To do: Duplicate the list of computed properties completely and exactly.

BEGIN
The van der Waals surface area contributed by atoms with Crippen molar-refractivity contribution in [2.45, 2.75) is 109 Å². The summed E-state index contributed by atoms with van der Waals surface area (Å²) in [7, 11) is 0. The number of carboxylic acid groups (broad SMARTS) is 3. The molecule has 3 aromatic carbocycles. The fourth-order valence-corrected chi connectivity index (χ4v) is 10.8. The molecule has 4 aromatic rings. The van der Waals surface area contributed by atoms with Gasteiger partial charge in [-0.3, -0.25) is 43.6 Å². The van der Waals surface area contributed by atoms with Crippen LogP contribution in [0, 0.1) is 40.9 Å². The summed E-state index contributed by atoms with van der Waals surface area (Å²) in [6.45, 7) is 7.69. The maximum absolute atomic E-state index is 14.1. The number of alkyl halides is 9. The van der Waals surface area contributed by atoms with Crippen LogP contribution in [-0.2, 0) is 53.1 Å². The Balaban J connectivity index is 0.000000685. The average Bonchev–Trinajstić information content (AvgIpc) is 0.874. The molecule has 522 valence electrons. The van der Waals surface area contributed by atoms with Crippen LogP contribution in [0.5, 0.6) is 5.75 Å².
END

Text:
The van der Waals surface area contributed by atoms with Crippen molar-refractivity contribution in [2.45, 2.75) is 109 Å². The summed E-state index contributed by atoms with van der Waals surface area (Å²) in [7, 11) is 0. The number of carboxylic acid groups (broad SMARTS) is 3. The molecule has 3 aromatic carbocycles. The fourth-order valence-corrected chi connectivity index (χ4v) is 10.8. The molecule has 4 aromatic rings. The van der Waals surface area contributed by atoms with Gasteiger partial charge in [-0.3, -0.25) is 43.6 Å². The van der Waals surface area contributed by atoms with Crippen LogP contribution in [0, 0.1) is 40.9 Å². The summed E-state index contributed by atoms with van der Waals surface area (Å²) in [6.45, 7) is 7.69. The maximum absolute atomic E-state index is 14.1. The number of alkyl halides is 9. The van der Waals surface area contributed by atoms with Crippen LogP contribution in [-0.2, 0) is 53.1 Å². The Balaban J connectivity index is 0.000000685. The average Bonchev–Trinajstić information content (AvgIpc) is 0.874. The molecule has 522 valence electrons. The van der Waals surface area contributed by atoms with Crippen LogP contribution in [0.5, 0.6) is 5.75 Å².